For Roger Davidson, music is a world without boundaries. Though commonly termed a classical artist, Roger has developed a fearlessly eclectic reach, both as a composer and pianist. “Music is for the world,” says Roger, whose acclaimed catalog ranges from chamber, symphonic, and choral pieces to jazz, tango, Klezmer, children’s music, a wide span of Latin and Brazilian projects, and most recently, a Solo Piano project – Temple of the Soul: Rhapsodies and Meditations for Solo Piano – an adventurous and spiritual album that bridges the next stage of his life, and leans more toward Contemporary Instrumental/New Age piano than any of the genres for which he is previously known.
Michael G. Nastos of All Music Guide termed him an “extraordinary” pianist devoted to “reaching for the inner soul.” His remarkable flair for melody helps him cross stylistic lines with ease, which is apparent in Temple of the Soul. Roger says this, more than any previous album, embraces his musical past and merges it with his ongoing passion for Sacred Music, which manifested in 1982 with Unispace (for choir, organ, piano, and percussion), inspired by a United Nations conference of the same name on the peaceful uses of outer space. His Sacred Music recordings include One God, One World and Missa Universalis (Soundbrush Records), both of which include choral works representing the beginnings of what he later termed “Universal Sacred Music.”
In 2000, Roger created the Society for Universal Sacred Music (SUSM) as part of his lifelong commitment to creating a repertoire of sacred music that celebrates the unity and unconditional love of God. The Society became a worldwide collective, commissioning, performing and recording over 50 works, and organizing five editions of the Festival of Universal Sacred music, featuring performers from around the world.
Cross-cultural celebration is the theme of Soundbrush Records, the celebrated company that Roger founded. He has developed an impressive roster of hand-picked musicians from around the world and a rich, diverse catalogue. “The most important thing for me is: does the music we pick have passion, energy, or is it too cerebral? A lot of jazz is completely in the head and does not come from the heart. All the music at Soundbrush Records has to have a feeling, come from somewhere. The music has to connect emotionally.”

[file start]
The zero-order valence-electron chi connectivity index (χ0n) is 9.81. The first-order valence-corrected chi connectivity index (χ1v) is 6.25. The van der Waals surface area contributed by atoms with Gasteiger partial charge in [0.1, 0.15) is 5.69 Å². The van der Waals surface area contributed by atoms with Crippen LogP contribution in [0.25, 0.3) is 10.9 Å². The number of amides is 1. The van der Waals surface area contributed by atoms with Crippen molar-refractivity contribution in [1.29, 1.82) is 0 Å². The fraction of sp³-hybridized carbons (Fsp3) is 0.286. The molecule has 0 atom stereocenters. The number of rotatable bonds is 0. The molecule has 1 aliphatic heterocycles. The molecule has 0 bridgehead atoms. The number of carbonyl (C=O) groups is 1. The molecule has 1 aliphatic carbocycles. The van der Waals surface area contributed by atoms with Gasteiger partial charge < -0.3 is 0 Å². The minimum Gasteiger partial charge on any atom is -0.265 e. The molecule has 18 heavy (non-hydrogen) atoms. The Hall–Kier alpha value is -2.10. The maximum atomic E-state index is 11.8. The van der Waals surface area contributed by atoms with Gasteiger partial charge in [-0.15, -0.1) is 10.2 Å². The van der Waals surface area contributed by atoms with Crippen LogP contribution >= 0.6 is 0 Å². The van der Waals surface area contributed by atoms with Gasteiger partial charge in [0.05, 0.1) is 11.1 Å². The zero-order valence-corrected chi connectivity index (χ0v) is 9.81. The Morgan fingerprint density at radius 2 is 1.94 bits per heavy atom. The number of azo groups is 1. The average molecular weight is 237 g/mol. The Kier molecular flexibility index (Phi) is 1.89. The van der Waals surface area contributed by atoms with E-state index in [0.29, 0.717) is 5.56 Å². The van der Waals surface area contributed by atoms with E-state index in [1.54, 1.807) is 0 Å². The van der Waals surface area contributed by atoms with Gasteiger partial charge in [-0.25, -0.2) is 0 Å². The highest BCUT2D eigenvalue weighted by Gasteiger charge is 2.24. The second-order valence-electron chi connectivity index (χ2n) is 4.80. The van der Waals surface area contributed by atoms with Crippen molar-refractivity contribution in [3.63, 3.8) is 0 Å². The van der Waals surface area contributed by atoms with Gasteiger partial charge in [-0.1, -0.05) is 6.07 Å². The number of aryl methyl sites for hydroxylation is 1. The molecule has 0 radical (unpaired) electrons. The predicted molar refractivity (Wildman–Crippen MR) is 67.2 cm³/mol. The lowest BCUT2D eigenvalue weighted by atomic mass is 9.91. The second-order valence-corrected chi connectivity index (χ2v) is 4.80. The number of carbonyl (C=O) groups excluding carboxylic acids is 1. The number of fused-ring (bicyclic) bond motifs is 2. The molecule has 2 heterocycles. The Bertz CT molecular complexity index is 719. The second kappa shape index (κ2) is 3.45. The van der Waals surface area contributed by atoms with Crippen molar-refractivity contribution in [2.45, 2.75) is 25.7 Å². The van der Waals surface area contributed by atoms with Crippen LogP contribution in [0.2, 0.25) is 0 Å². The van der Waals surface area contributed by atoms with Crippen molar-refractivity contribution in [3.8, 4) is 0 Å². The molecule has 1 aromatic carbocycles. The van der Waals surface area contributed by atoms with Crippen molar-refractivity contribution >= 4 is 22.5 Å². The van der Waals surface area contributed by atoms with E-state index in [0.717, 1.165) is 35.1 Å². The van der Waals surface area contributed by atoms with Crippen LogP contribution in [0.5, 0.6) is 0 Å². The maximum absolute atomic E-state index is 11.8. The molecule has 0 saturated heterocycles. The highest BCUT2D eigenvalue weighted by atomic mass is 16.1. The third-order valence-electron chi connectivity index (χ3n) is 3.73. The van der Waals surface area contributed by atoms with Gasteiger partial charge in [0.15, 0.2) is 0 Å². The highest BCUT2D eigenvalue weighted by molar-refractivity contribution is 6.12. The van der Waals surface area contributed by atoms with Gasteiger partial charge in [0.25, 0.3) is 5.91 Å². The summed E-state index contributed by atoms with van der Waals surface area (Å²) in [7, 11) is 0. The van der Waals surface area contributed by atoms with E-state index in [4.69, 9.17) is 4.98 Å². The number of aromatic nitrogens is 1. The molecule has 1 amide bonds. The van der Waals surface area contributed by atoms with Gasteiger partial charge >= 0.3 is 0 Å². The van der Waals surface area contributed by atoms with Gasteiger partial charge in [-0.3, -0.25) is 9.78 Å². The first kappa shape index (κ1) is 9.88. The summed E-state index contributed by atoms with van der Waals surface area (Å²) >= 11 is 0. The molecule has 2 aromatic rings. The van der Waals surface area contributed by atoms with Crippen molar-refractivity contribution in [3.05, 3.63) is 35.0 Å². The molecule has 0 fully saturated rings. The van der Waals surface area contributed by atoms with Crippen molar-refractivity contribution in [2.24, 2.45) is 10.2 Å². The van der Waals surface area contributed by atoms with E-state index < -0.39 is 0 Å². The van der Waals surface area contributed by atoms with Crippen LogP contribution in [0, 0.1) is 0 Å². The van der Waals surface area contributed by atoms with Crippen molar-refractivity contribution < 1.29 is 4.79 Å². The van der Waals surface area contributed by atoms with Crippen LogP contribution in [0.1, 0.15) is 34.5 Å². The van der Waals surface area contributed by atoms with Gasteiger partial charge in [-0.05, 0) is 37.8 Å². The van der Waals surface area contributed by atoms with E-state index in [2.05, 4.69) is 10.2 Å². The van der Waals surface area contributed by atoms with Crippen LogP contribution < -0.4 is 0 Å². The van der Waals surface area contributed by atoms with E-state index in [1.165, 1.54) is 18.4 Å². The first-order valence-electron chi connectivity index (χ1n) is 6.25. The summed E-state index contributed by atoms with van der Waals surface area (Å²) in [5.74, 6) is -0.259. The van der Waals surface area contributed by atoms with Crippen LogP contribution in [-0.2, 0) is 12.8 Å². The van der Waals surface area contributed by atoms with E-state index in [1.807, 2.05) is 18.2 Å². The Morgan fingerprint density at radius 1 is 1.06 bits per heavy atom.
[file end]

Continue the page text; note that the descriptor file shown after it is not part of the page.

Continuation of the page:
Soundbrush’s artists include tango master Raúl Jaurena, whose 2007 Soundbrush release, Te Amo Tango, won a Latin GRAMMY®. Soundbrush is also the home of many of Roger’s eighteen albums. His latest, Journey to Rio, is a double-CD of his Brazilian compositions, recorded in Rio with a band of top-flight Brazilian players and produced by Pablo Aslan, the gifted Argentine bassist and bandleader.
International co-mingling is in Roger’s blood. He was born in Paris in 1952 to a French mother and an American father; when he was one year old, the family moved to New York. He started playing piano at four, and taking violin lessons at eight.
“We didn’t have a TV,” he reminisces. “Two things I did as a kid for entertainment: I climbed up the piano bench and played, and I read about cars, a hobby I still have.” While still a child he taught himself to read and write music. Davidson learned to play through improvising, a practice that has served him well as a pianist. From there he became a voracious student who traveled the world on a mission to learn about all styles.
Roger attended Boston University, where he studied with David Del Tredici and Theodore Antoniou, among others, and earned a master’s degree in composition in 1980. After graduating, he studied with early baroque music scholar Sidney Beck. At his suggestion, Davidson enrolled at Westminster Choir College in Princeton, New Jersey. “I wasn’t intending to pursue choral conducting,” says Davidson. “I was already an orchestral conductor. I had started a community orchestra in Boston while I was a student. But they didn’t have a composition program at Westminster at the time.”